Stetson University

College of Arts and Sciences

Conceptual Framework

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We believe that becoming an educator is a dynamic process extending from initial preparation over the course of an entire career. Through its program of study, the Department of Education at Stetson University has made a strong commitment to quality education for the 21st century–striving to prepare a common series of courses and experiences that provide knowledge, skills and attitudes that will enable candidates to meet the needs of students within culturally diverse educational settings in a rapidly changing world.

We established these four organizing strands—reflective practitioner, collaborative instructional leader, responder to diversity and facilitative change agent—to create a sense of unity across all programs at both the initial and advanced levels.

Professional Commitments and Dispositions

Building on Stetson University's commitment to infuse programs with the values of ethical decision making, human diversity and commonality, gender equity, community service, and environmental responsibility, we expect that all candidates will:

  • Show evidence of behaviors that exemplify the ethics of the teaching profession.
  • Develop awareness, appreciation and understanding of diverse populations.
  • Value a questioning and analytic attitude (e.g., utilize critical analysis of data and behavior to initiate change).
  • Seek articles in professional journals about teaching, learning, educational management and reform.
  • Reflect on and formulate a personal philosophy with respect to learning and teaching.

Commitment to Diversity

Florida schools are growing in diversity, and we recognize the serious implications of this evolving change. About half of Florida's students are considered to be members of a racial or ethnic minority; about 25 percent are labeled ESE; over 200 languages are reported as being the native language in the home; and more than 50 percent of Florida's elementary students receive free or reduced lunch (Florida Department of Education, 2006). We recognize the serious implications of these statistics to meeting the learning needs of diverse students. Our commitment to diversity is evident in the strand of responders to diversity, which is woven throughout initial teacher preparation programs and advanced programs. The design, delivery and evaluation of our courses and field experiences reflect this commitment.

Specifically, we expect that candidates will:

  • Have knowledge of issues involving teaching and schooling in a complex and culturally diverse society.
  • Have knowledge of unique learning characteristics, needs and capabilities of students of different ages, cultural, language and socio-economic backgrounds, and exceptionalities.
  • Demonstrate the ability to bridge theory to practice in a variety of educational settings.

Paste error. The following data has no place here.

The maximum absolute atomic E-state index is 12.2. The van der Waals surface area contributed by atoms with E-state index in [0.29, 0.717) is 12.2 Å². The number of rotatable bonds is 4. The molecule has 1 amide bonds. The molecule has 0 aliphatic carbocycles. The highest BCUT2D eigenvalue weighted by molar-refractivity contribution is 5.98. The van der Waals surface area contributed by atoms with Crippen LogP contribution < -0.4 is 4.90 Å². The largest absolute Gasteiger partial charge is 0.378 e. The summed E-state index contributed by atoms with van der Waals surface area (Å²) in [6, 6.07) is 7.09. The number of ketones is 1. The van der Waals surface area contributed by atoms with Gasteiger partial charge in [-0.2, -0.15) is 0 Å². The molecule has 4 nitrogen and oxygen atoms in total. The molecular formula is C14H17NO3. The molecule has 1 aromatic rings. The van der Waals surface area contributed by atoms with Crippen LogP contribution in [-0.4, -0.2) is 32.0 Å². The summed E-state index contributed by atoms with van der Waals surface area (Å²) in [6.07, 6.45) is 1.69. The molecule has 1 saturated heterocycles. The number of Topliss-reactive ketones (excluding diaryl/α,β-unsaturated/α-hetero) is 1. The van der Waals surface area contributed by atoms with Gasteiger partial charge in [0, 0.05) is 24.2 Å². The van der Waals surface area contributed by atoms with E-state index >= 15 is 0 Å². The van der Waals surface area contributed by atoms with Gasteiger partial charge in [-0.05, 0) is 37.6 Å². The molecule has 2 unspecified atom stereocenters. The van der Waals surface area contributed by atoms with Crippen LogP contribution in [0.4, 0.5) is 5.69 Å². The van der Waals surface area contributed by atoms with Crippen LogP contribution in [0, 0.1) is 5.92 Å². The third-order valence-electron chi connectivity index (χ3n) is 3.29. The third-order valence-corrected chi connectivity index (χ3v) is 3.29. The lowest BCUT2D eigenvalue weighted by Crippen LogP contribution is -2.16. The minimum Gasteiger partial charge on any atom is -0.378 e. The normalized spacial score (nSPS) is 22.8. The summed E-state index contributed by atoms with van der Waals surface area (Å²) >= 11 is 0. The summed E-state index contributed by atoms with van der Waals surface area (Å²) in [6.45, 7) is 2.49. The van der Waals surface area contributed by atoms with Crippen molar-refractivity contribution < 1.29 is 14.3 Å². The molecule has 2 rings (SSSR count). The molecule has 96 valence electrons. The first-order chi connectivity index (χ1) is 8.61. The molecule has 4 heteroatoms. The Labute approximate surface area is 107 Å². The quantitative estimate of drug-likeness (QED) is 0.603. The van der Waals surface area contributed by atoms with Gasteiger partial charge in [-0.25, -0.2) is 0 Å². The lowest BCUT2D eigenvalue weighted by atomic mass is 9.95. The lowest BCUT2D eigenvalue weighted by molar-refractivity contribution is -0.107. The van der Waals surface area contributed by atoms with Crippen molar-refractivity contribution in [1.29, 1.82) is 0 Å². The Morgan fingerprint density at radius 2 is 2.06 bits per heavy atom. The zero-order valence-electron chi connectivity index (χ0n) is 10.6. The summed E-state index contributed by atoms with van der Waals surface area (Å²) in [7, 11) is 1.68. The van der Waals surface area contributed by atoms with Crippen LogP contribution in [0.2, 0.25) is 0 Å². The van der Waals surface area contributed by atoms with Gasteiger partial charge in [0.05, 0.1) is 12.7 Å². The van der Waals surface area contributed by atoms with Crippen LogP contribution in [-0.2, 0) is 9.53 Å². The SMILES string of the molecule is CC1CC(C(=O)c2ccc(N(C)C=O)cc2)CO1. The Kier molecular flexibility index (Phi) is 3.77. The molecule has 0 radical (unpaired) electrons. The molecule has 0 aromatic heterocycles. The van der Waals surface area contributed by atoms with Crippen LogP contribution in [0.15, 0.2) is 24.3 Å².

• Plan and implement strategies in cultural diversity and nurture human relations with pupils, peers, teachers and other stakeholders.

Commitment to Technology

Our commitment is shown in our faculty's use of technology in their teaching and monitoring of students' progress in the use of technology throughout the programs. Candidates demonstrate competence in the use of educational technology through an ability to utilize technology personally and professionally in their teaching in order to help all students learn. The use of technology has been integrated across the curriculum, instruction, field experiences, clinical practice, assessments and evaluations.

Philosophy

Throughout our professional programs, there is an underlying commitment to the following beliefs:

  1. All candidates must understand their own culture and the cultures of others. As educators, they must accept all students and teach in an atmosphere that honors the unique cultural differences and fosters in each student respect, appreciation for human and cultural diversity in a democratic society. See department strands: responders to diversity and collaborative instructional leaders.
  2. Educational leaders influence students towards inherent possibilities of human development by using multiple instructional strategies in high-performing learning environments that facilitate the academic achievement of each K-12 student and the importance of the individual's commitment toward living a meaningful life. See department strands: collaborative instructional leaders and facilitative change agents.
  3. Educators—beyond their responsibility to transmit knowledge—have the mission to transform practices in schools so that all students may learn to their fullest potential and participate fully in our democratic society. See department strands: reflective practitioners and facilitative change agents.

Further Reading

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